Too busy to meditate? Rohan Gunatillake from meditation app Buddhify talks us through five different ways to meditate on the go…
1. On your phone
Know what it feels like to use your phone while you use it. While browsing Instagram or reading some content, feel the weight of the device, the smoothness of the screen as you scroll, the textures and bumps. It might sound simple but this is body awareness, the most foundational mindfulness technique there is and if you do it when on your phone, then some part of you is present. Also, it turns every app into a mindfulness app.
2. On the train
Feel the vibrations of the carriage as you sit or stand on the way into work. Most of us spend our time into work worrying about what’s to come and the way back ruminating on the thing that went wrong in the day. Drop out of thoughts and into your body using this technique, again simple body awareness. It can be quite fun to really feel how dynamic travelling can be and its a nice way to engage and feel part of the space around you.
3. When walking
Try sending kind thoughts to random people in the street around you. This is based on a very classic technique called loving kindness and all it involves is choosing a person at random and sending them thoughts such as ‘may you be well’, ‘I hope you have a good day’. It is a simple and maybe even silly idea, but what it does is train us in kindness and help us drop out of our own personal soap opera just for a moment or two. And it can feel great.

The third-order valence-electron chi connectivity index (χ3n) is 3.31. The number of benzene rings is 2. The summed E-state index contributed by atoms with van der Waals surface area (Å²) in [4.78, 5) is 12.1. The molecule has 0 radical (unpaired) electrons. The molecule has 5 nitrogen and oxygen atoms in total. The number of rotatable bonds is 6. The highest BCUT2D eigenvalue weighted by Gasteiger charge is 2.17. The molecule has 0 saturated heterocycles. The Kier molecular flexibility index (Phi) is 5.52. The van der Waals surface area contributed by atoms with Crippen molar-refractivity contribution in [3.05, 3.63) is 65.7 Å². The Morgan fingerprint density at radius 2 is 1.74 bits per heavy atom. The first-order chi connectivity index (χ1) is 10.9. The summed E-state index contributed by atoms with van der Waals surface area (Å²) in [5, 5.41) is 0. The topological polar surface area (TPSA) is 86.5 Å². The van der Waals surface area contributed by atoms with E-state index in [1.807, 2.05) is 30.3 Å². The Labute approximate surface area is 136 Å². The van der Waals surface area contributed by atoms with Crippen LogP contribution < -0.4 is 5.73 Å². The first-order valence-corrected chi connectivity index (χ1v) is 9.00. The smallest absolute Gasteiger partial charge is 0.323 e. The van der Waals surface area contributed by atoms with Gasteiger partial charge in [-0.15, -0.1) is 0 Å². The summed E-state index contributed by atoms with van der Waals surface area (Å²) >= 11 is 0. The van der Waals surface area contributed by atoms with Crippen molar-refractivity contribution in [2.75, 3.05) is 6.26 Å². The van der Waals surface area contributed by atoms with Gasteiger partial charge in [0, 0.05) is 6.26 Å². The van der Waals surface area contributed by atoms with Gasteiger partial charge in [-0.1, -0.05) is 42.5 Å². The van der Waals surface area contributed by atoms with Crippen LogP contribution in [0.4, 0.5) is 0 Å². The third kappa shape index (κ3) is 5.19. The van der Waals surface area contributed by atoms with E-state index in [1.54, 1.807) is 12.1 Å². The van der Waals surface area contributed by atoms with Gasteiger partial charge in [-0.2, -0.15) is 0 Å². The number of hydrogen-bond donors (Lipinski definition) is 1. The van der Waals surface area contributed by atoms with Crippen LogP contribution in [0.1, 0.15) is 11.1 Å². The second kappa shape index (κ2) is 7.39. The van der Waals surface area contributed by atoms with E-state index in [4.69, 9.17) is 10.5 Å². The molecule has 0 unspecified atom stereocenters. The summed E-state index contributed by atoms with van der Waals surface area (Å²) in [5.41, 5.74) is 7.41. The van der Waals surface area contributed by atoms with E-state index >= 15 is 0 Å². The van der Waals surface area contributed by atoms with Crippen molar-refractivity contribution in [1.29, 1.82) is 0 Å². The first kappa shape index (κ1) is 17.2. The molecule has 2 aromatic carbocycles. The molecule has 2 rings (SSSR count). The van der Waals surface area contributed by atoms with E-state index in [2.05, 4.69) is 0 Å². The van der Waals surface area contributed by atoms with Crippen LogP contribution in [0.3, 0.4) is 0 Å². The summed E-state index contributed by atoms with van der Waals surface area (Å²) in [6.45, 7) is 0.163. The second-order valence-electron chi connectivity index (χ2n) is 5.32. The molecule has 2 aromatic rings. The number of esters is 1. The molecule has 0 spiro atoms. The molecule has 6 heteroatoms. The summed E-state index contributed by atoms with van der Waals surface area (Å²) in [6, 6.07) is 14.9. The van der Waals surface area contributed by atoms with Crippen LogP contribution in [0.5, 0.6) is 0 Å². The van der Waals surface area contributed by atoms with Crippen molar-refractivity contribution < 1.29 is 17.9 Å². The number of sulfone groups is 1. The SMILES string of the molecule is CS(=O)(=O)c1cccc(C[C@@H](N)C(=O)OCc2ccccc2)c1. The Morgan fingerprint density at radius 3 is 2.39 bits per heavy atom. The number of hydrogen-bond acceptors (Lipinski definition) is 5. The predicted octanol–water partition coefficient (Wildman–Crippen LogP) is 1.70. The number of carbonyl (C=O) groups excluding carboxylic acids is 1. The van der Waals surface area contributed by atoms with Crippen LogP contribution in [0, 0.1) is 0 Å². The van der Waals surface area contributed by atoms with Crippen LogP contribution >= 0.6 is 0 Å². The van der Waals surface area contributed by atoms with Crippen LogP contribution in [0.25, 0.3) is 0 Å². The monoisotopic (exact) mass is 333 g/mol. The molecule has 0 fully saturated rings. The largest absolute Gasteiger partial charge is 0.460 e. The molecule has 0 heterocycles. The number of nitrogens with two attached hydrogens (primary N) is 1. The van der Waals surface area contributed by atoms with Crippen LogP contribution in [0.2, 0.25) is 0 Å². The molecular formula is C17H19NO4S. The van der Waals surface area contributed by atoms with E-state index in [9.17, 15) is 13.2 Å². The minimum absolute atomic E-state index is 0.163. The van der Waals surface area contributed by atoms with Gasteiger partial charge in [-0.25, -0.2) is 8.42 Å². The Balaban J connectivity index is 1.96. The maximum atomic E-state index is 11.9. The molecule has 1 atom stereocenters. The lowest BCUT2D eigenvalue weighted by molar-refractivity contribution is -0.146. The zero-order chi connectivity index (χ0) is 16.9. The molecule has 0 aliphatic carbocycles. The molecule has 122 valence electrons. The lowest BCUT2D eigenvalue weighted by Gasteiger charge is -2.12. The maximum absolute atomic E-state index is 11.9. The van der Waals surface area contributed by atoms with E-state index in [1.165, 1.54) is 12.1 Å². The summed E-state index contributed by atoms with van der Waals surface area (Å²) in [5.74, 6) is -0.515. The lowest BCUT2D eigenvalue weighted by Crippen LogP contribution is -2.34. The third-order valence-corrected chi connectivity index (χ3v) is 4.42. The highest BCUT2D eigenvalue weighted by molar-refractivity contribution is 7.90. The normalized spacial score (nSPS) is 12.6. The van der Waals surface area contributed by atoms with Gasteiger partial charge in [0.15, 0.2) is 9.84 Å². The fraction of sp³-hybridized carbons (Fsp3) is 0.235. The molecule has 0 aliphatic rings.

4. When working
There you are trying to get something done, but at the same time you’re getting distracted and taken away every five minutes, checking your phone, your browser…anything at all other than your actual task. If that sounds familiar at all try this… see what you can learn about your distraction process? How does it work? What stages are there? How early in the process can you catch it? Doing this actually helps short-circuit the distraction process entirely and you’ll actually get shit done. And it works because the more aware we are of our patterns and habits, the less power they have over us.
5. When things are tough
Give your mindstate a name. If there’s anger, call it anger. If there’s self-doubt, call it self-doubt. You can even do this outloud, but that maybe works best when you’re by yourself. What this technique does is help you observe your difficult emotion rather than be it. There is a world of difference between ‘I am useless’ and ‘there is self-doubt’ or ‘self-doubt is happening’. Naming our emotions in this way is very powerful when dealing with the difficult but learning to do it regularly will level up your emotional awareness all day round. You can also take it to the next step by saying hello to your emotions or even welcoming them as friends. Because tough emotions don’t go away, so we might as well make friends with them.